Acupuncture old book


Acupuncture is a form of treatment that involves inserting very thin needles through a person’s skin at specific points on the body, to various depths.


Modern research has demonstrated acupuncture's effects on the nervous system, endocrine and immune systems, cardiovascular system, and digestive system. By stimulating the body's various systems, acupuncture can help to resolve pain, and improve sleep, digestive function, and sense of well-being.  Because acupuncture can lessen pain, nausea, and vomiting, it is sometimes used to help people cope with symptoms of cancer or chemotherapy.

At Kelli Howard Zen Medicine in Sydney, we offer acupuncture combined with Zen Shiatsu therapy.  We also offer Cosmetic Acupuncture, which is designed to address internal imbalances which over time become external issues showing on the facial area.

History of Acupuncture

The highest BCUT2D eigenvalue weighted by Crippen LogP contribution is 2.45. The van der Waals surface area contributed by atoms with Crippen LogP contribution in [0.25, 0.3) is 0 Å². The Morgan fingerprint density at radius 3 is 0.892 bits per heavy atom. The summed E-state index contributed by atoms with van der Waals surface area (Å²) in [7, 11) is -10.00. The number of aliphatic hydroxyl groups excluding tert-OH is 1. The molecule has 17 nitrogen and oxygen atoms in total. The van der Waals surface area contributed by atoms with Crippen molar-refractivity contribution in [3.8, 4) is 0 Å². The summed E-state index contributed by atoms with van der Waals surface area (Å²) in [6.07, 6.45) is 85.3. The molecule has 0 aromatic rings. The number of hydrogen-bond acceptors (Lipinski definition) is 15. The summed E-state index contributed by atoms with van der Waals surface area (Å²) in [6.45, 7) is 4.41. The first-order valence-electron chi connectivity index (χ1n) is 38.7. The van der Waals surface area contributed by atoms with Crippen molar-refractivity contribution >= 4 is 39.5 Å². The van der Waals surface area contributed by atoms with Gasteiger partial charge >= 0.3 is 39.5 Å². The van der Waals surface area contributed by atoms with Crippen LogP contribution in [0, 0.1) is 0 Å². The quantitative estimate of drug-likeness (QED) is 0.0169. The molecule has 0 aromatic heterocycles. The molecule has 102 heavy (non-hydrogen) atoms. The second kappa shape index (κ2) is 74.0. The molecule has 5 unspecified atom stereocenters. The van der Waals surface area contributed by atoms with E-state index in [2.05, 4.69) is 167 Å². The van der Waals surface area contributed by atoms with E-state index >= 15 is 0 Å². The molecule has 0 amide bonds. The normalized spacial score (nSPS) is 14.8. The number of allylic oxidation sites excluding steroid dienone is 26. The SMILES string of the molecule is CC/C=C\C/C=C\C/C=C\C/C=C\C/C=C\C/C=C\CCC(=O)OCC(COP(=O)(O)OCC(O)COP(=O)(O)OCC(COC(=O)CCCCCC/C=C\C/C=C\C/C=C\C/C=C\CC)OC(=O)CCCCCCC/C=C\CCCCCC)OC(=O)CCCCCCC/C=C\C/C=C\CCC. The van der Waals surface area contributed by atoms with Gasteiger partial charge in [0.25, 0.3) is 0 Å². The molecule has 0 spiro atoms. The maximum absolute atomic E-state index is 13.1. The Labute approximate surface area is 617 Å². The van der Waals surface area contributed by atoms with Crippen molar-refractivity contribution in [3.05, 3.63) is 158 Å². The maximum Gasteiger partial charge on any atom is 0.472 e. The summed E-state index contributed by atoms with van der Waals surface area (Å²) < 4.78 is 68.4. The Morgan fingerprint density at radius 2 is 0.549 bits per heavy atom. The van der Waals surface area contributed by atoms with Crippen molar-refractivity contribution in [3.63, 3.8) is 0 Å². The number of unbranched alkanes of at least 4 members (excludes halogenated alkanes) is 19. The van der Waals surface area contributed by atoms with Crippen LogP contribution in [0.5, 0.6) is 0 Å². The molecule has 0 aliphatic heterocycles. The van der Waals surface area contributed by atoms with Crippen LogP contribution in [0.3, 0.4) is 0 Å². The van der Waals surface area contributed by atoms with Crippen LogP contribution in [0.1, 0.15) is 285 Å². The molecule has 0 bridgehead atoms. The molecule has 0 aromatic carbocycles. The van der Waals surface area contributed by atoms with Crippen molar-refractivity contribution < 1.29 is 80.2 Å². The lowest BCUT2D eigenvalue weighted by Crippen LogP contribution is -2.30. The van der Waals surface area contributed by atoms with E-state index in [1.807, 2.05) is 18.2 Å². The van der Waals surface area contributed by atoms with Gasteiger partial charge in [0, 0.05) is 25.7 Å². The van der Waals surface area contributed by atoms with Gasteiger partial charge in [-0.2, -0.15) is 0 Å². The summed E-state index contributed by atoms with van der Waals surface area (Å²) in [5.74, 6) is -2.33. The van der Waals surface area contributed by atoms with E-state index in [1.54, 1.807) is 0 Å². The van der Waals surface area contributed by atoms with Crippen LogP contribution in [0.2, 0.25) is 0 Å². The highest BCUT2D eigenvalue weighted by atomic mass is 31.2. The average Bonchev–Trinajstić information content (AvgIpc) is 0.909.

Acupuncture is an ancient system of healing that has been used since before recorded history. The practice of acupuncture began during the Stone Age when sharp-edged tools and stones were used to puncture and drain abscesses, but it was first recorded in the ancient Chinese medical text Huang Di Nei Jing, The Yellow Emperor’s Classic of Internal Medicine.

The basis of modern acupuncture was established during the Ming Dynasty (1368-1644) in China, before spreading to Japan.  There is evidence of it being used in the West since the 17th century, where it was first noted in Europe in 1810.

Acupuncture first came to Australia - as did many other Chinese cultural and medicinal elements - during the gold rush of the 1880s. Today, acupuncture is a commonly used form of complementary and alternative  medicine practised by Chinese medicine practitioners as well as other health professionals, including medical doctors, physiotherapists, midwifes, chiropractors, osteopaths and naturopaths.


Over 80% of Australian GP's refer their patients to acupuncturists at least once per year, resulting in roughly 10% of  Australians having received acupuncture treatment in the past year.1 

Image by Oleh Morhun